Algernon sports a lilac Nehru jacket. Gwendolen kicks up her red go-go boots. Jack smokes a little reefer.
Everyone is the height of mod in TheatreWorks' new swinging '60s musical adaptation of Oscar Wilde's "The Importance of Being Earnest." Paul Gordon and Jay Gruska have transported the 19th-century comedy smack dab into the Austin Powers era, that glam-meets-groovy period just before the dawning of the Age of Aquarius. If some of the liberties taken with the narrative seem a bit too wacky -- and purists will doubtless be scandalized -- there's no denying the verve and buoyancy of this circa-1965 "Earnest" in its world premiere.
Certainly, a sense of humor is quite in keeping with this glittering 1895 jewel, which is, after all, subtitled "A Trivial Comedy for Serious People." Lest we forget, Brian Bedford once famously played the iconic grande dame Lady Bracknell to great acclaim. If the raucous '60s vibe doesn't always jibe with this comic masterpiece, "Being Earnest" still has scads of cheek and charm, with Robert Kelley's whimsical direction adding shine to a clever, if uneven, reinvention of the Victorian classic.
Corsets and bustles are out, and Twiggy couture is in, as the eligible bachelors Algernon Moncrieff (Euan Morton) and his BFF, Jack Worthing (Hayden Tee), go about wooing everything in a miniskirt striding down Carnaby Street.
Gordon (a Tony nominee for "Jane Eyre") and Gruska have crafted a melodic score filled with pithy lyrics and catchy refrains. If there are too many songs slowing down the pace at the start, there are also some real gems such as the delightful ode to Earnest, "Age of Ideals." And "Brothers," delivered with wry panache by Morton and Tee, is another winner. Some of the songs ("Horrid German Nouns") are a little forgettable, however, which flattens the effervescence this champagne cocktail of a play demands.
Fortunately, the cast has enough ebullience to smooth out some of the rough spots. Morton nimbly brings a Dudley Moore-style flippancy to Algie, and Tee has a nicely priggish demeanor. Brian Herndon elicits laughs in a series of small roles played with daffy accents, from the butler to the reverend.
But there's still not quite enough sparkle when the lads match wits with their love interests, big city girl Gwendolen (Mindy Lym) and naive country lass Cecily (Riley Krull). The cucumber sandwiches ought to hit the fan when both Algie and Jack pretend to be a much-admired chap named Earnest. But the chuckles come in fits and starts, and the high jinks don't tickle as readily as they should.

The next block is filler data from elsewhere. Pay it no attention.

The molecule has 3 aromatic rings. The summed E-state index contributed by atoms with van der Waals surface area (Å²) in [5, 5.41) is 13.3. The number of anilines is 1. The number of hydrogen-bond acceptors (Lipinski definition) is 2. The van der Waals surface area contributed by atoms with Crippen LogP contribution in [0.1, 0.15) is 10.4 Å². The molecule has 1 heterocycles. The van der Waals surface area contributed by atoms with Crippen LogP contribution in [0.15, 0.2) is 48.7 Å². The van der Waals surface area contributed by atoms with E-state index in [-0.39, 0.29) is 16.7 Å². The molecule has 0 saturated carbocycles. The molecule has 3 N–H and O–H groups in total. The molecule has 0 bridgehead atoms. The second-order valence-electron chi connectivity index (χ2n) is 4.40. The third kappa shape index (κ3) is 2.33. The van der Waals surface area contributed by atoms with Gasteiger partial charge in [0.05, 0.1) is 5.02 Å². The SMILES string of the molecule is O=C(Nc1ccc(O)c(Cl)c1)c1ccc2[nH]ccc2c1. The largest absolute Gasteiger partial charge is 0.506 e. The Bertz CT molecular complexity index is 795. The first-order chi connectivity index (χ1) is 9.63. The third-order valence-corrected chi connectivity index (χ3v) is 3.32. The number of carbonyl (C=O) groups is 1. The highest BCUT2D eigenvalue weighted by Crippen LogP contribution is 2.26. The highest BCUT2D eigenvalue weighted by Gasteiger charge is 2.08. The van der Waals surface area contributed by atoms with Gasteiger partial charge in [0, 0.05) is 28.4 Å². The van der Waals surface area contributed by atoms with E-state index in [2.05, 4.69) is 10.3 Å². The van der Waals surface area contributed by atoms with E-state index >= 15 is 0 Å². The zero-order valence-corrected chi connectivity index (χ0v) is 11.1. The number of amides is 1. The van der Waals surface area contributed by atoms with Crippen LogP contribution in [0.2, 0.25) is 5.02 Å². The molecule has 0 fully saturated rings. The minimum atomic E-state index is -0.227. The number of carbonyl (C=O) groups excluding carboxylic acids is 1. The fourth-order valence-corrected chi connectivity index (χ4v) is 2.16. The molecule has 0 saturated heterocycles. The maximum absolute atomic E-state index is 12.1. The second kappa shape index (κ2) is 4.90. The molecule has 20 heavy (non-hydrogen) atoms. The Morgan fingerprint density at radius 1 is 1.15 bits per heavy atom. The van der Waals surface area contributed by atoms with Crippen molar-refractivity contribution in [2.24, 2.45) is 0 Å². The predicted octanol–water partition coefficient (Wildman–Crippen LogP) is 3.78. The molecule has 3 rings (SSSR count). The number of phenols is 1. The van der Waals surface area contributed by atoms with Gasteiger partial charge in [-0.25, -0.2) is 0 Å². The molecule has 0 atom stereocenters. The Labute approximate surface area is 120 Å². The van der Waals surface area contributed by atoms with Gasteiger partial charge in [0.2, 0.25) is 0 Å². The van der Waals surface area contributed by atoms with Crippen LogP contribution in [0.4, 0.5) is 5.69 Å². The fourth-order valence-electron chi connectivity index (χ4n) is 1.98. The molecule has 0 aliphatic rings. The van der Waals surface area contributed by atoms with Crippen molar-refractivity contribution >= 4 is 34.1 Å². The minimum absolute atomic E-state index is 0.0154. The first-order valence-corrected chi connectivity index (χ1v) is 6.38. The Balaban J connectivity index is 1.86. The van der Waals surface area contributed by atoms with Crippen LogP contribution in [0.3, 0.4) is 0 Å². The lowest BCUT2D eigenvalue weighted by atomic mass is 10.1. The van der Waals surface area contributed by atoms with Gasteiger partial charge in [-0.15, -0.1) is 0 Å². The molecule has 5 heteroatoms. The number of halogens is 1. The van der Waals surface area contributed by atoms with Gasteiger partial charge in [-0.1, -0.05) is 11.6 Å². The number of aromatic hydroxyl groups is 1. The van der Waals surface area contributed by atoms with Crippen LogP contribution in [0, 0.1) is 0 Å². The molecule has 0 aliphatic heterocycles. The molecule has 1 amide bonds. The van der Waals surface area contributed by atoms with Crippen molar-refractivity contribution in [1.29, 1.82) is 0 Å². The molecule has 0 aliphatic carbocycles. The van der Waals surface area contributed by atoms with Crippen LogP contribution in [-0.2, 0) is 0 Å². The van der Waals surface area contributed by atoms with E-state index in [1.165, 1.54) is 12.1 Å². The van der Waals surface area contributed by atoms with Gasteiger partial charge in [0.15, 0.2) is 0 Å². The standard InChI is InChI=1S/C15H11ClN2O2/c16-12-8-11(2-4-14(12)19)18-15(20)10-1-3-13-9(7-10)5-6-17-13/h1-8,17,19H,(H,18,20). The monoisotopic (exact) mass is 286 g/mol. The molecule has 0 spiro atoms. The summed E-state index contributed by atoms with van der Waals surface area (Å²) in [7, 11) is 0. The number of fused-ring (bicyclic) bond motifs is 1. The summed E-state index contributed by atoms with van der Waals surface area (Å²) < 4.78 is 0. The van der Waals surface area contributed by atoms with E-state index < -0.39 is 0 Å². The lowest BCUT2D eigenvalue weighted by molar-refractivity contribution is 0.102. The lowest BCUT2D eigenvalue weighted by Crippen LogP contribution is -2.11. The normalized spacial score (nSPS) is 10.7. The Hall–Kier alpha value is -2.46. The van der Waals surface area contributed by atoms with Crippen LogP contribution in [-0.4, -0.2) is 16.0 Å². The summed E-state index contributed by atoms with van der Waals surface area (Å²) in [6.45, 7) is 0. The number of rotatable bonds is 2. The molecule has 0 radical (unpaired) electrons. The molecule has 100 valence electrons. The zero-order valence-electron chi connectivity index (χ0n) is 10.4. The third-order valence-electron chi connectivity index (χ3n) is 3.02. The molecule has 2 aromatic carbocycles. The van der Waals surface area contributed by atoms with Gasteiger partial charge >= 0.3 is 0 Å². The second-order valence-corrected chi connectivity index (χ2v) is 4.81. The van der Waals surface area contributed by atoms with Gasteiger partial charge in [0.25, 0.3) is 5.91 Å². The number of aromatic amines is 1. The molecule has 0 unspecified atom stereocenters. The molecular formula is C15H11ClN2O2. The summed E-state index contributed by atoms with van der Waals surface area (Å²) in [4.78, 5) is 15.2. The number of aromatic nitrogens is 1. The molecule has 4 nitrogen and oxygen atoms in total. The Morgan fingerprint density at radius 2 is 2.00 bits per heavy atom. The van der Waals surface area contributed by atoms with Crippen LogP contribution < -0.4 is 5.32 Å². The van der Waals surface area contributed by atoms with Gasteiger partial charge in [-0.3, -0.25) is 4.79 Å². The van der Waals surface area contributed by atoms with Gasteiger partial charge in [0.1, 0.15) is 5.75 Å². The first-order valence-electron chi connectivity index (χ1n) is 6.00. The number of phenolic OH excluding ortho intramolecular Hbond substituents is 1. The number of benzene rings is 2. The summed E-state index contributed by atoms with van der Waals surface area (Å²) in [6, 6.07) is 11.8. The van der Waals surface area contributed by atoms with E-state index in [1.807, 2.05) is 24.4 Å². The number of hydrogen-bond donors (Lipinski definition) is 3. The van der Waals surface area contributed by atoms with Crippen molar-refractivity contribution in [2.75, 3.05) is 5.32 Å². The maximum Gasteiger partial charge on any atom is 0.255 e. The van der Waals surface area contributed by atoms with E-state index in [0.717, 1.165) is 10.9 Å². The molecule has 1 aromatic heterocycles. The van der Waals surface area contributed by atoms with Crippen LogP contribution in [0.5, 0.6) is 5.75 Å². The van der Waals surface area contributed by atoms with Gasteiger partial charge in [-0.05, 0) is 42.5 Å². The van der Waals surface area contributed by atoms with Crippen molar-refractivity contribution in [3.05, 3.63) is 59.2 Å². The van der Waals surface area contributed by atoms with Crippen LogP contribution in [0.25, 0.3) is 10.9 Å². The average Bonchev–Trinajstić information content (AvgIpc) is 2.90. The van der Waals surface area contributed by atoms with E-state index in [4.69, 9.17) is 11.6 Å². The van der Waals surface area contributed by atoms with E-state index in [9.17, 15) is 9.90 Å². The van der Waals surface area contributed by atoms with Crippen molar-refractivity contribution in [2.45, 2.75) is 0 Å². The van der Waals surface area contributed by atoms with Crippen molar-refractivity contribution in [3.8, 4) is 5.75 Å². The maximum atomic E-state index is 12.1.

While it's a hoot watching the ladies gad about in smashing Mondrian dresses, and the score deftly reminds us of the anthems of the '60s, not all of the characters make sense in the time of "That Girl." Sadly, the incomparable Lady Bracknell loses something in the translation. The ne plus ultra of the dowager ethos, she should be, "a monster, without being a myth." As played by Maureen McVerry, she's far too warm and attractive to be a gorgon. Bracknell should be a good bit more brackish to strike fear into the hearts of these youngsters.
Her glances should scorch like dragon fire, and she should be able to silence a room with a single arched eyebrow. McVerry makes quite a glamorous figure in her flowing Douglas Sirk-style movie ensembles, and she's got a saucy way with a punch line, but she doesn't make Bracknell formidable.
In this incarnation, her remarks are quite funny but never damning -- a pity, given the immortal insults she sculpts. Consider one of the most famous: "To lose one parent, Mr. Worthing, may be regarded as a misfortune. To lose both looks like carelessness." With such bon mots, who needs daggers?
Still, it's hard to resist Wilde in any guise, and "Earnest" wisely shows off quotes from outside the play at hand. That fondness for the master of epigrammatic wit gives the whole enterprise a lightness that's as refreshing as the utterly ridiculous epilogue. For all its faults, it's a jolly good show.
Music by Paul Gordon and Jay Gruska, book and lyrics by Gordon, adapted from
the play by Oscar Wilde
Through: April 28
Where: TheatreWorks, Mountain View Center
for the Performing Arts,
500 Castro St.
Running time: 2 hours, 10 minutes (one intermission)
Tickets: $31-$73; 650-463-1960, www.theatreworks.org